The Emergence of the Global Environmental Justice Movement and its Impact on India’s Green Jurisprudence

  • Ayesha Rehman
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  • Ayesha Rehman

    Research Scholar at Jamia Millia Islamia, India

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Environmental issues have been rising globally at an alarming rate. Environmental justice involves the idea that all individuals and groups have the right to equal environmental protection without any discrimination under the law and the right to live in communities which are healthy and free of toxic conditions which could be life-threatening. The environmental justice movement emerged around the concerns of fairness, social equity, and environmental protection. Robert Bullard, Paul Mohai, Robin Saha, and Beverly Wright coined the term ‘Environmental justice’, which is described as the equitable and unbiased distribution of environmental benefits and harms through the restructuring of systems of oppression. In their revolutionary work, “Toxic Waste and Race”, they debated that across the US South, landfills were disproportionately sited in low-income communities of color, leading to dissimilar human health impacts, lower economic value of property, and less green space accessible to these communities. The crystallising of environmental justice movement happened with the First People of Color Environmental Leadership Summit held in 1991 in Washington, D.C. The global environmental justice movement paved way to the development of India’s Green Jurisprudence as well. The Chipko movement, the Appiko movement, the Narmada Bachao Andolan were few of the many movements which attempted to bring environment to the core of India’s conscientiousness. Recent movements include those against Companies such as Vedanta in Tamil Nadu and Odisha, the Save Aarey Forest campaign in Mumbai, the Save Dehing-Patkai Movement, etc. These movements are against Ecological Distribution Conflicts (EDCs). The EDCs are fights around environmental costs and benefits owing to inequalities in power and income, and are rooted in the broader context of class, caste, race and gender asymmetries. These conflicts have evolved over time and are now not limited to just rural areas; rather they are apparent in different contexts and settings.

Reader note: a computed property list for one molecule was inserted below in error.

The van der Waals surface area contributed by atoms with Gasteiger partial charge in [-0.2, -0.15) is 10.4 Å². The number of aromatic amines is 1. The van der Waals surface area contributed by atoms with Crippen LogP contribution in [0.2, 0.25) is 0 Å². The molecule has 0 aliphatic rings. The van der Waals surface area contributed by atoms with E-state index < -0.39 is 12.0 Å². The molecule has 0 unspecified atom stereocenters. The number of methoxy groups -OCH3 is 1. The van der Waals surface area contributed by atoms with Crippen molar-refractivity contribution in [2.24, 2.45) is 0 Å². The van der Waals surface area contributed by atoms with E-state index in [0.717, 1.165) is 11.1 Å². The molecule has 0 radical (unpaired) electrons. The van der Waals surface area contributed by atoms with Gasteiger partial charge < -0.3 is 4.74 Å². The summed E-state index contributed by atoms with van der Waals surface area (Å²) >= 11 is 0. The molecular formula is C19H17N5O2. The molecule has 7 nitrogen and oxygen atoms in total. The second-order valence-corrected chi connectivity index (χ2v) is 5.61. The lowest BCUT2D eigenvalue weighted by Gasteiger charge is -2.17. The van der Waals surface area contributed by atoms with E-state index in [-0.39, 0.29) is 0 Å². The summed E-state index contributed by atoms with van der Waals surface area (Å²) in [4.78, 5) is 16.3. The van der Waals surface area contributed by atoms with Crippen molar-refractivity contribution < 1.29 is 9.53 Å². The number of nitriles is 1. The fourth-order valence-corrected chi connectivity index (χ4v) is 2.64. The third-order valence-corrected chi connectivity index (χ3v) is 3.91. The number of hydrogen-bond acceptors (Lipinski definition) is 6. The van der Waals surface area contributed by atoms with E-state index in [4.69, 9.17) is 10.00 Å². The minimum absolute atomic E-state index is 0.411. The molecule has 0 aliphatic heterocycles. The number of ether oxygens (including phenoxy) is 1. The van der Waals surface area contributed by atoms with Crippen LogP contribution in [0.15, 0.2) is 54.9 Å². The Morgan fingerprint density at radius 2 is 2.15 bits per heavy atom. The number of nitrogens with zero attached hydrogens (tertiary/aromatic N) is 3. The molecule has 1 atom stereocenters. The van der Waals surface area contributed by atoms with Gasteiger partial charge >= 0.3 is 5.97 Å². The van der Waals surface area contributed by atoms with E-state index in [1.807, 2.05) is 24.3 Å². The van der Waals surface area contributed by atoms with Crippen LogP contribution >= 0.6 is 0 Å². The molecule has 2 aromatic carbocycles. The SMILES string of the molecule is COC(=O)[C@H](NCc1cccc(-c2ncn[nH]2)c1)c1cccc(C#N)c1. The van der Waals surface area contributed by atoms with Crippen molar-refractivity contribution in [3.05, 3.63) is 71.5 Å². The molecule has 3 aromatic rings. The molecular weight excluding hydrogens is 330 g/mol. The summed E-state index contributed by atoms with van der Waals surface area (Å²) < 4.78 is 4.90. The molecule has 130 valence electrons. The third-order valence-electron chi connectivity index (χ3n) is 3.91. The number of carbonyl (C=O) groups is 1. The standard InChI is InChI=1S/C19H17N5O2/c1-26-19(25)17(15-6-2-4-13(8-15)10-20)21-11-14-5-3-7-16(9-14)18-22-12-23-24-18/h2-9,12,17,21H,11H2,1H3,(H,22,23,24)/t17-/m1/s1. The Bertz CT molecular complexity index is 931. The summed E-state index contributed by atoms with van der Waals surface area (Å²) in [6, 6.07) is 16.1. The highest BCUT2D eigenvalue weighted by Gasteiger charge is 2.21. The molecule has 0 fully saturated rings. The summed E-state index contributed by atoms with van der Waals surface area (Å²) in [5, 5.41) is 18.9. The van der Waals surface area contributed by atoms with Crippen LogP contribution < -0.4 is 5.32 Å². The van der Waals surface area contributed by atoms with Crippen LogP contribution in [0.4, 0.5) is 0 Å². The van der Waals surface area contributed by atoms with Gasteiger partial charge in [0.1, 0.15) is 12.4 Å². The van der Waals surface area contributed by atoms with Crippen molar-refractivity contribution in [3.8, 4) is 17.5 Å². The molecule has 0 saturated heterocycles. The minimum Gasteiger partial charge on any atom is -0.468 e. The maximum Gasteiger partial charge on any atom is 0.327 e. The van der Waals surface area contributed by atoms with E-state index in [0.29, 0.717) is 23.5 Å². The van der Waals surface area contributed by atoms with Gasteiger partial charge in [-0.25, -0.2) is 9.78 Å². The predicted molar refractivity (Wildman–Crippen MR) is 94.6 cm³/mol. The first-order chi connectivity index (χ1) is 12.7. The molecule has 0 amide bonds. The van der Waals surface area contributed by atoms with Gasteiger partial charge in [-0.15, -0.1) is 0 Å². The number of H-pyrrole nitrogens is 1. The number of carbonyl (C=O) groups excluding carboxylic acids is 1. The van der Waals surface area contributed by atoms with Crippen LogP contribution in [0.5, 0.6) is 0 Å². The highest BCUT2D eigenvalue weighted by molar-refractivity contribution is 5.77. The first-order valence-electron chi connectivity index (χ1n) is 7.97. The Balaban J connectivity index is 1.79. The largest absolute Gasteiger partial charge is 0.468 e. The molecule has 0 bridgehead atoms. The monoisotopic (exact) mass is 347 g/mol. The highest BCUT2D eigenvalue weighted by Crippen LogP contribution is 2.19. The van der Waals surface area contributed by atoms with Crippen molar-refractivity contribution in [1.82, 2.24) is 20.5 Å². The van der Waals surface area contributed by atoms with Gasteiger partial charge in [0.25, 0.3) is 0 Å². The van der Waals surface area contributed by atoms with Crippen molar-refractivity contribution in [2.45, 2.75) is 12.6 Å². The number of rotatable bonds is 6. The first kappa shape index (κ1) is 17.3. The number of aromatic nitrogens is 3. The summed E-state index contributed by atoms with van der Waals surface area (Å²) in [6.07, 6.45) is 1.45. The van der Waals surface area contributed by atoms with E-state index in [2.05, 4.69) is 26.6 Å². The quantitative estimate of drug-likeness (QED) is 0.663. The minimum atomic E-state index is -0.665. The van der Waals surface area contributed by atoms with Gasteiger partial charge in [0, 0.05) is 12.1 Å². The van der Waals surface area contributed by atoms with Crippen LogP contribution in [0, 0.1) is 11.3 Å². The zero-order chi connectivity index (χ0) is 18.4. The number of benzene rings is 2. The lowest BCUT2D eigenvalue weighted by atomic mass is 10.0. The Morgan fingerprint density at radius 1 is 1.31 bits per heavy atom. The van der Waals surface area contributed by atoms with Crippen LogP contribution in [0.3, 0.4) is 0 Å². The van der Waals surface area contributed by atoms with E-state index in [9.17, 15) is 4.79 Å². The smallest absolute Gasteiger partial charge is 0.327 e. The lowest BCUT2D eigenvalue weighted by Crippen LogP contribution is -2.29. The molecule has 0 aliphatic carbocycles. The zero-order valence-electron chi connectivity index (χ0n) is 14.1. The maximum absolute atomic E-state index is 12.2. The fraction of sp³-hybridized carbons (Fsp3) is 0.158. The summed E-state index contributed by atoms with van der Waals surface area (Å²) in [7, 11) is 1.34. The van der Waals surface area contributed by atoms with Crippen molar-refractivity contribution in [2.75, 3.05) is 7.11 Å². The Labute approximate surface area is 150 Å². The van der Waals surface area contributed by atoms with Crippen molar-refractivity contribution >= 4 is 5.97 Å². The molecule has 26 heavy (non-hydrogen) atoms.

International Journal of Law Management and Humanities, Volume 7, Issue 3, Page 253 - 259


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